Even so, as we continue, more dishes arrive from the noodle section ($9-$12), and we are not disappointed. A wild mushroom ravioli served with sweet English peas and truffle oil provides wonderful flavors and textures. A gnocchi dish is astounding: soft pearls of potato gnocchi with mushrooms, pancetta, Brussels sprout leaves, and chopped tomatoes in a mushroom cream sauce. Intense, layered flavors that are at once smoky, acidic, rustic, and quite beautiful. It may be the best treatment of gnocchi I have ever encountered.
The main section of the menu is equally studded with diamonds (some dishes have changed since my visits, but the spirit of the kitchen remains intact). The signature short rib, resting atop crispy polenta, is beefy and tender—simple and perfect. An organic pork tenderloin is earthy and rich. And a striped bass illuminates the kitchen's skills. It's well composed, served with wilted savoy cabbage, smoked mussels, and saffron cream—and, most importantly, perfectly cooked to a slight opaque in the center. Also not to be overlooked are the sides. A gorgeous gratin of meticulously sliced and layered potatoes is served in a piping-hot saucepan with tangy, creamy Gruyère. And sautéed broccoli rabe has now replaced the Swiss chard and is bracingly bitter, complemented sharply by shaved pecorino.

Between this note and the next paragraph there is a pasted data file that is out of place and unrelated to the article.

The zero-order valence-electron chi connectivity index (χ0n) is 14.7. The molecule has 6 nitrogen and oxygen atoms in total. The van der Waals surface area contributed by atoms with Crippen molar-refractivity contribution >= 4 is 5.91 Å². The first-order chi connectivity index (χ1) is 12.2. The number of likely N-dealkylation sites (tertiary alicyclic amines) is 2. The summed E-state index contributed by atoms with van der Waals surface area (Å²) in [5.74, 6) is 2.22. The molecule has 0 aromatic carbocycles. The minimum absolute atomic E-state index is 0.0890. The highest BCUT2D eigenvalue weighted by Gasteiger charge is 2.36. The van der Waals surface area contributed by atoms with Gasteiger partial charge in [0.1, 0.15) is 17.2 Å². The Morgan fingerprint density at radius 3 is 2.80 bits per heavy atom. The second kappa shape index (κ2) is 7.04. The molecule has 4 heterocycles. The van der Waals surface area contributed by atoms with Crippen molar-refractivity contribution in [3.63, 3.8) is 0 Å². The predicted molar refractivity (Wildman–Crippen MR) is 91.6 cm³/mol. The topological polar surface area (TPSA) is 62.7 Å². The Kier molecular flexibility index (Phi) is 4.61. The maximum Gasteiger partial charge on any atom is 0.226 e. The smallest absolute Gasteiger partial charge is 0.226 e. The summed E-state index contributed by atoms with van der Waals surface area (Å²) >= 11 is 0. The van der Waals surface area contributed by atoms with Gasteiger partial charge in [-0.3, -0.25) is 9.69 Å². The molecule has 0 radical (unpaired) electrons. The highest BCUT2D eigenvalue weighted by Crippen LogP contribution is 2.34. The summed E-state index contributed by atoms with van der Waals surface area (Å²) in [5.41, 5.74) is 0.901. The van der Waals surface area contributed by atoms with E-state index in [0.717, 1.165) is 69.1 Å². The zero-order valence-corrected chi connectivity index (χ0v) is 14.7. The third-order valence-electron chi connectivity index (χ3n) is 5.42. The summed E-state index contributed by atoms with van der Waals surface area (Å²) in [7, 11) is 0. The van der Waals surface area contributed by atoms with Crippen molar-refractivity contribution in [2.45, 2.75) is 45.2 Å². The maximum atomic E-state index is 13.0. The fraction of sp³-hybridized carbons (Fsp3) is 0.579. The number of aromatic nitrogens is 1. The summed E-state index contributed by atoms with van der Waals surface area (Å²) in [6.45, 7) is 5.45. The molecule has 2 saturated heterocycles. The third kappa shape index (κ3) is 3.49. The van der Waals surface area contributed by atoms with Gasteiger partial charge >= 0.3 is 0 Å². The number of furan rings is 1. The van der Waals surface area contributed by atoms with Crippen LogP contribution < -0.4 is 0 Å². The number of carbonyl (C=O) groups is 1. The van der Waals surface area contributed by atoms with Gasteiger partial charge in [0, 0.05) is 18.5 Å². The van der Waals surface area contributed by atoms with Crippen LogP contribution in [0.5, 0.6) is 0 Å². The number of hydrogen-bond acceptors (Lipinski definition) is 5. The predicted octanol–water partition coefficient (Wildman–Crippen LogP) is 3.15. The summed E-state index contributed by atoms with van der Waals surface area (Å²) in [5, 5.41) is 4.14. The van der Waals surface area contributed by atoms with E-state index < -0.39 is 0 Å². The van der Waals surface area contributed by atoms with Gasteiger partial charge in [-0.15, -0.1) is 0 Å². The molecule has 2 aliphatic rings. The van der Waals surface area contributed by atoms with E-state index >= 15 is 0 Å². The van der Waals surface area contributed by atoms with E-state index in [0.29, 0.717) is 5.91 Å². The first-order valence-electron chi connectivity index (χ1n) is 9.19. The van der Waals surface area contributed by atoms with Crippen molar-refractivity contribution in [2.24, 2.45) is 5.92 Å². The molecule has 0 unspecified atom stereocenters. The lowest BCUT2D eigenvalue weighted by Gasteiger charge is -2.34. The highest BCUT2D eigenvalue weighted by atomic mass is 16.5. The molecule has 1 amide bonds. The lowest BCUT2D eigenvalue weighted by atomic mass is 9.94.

I found the soul of the restaurant at the "chef's bar," toward the rear. We observe chef/owner Moffett in a Zen-like state, feverishly plating dishes, so focused that he barely notices the customers at the bar. It is good theater. But Good Food on Montford isn't a concept for everyone. Some folks are annoyed by small-plate concepts and don't like to share. Others won't be able to handle the noise or the flavor assault that comes with a night out here. But for those who are driven to experience imaginative and well-crafted food, and the fun and exciting dining experience it provides, Good Food should be a part of your culinary odyssey.
Good Food on Montford
1701 Montford Dr.
$$, D, FSB. Closed Sun.
All of Jon Luther's visits are anonymous. Read past reviews at www.charlottemagazine.com.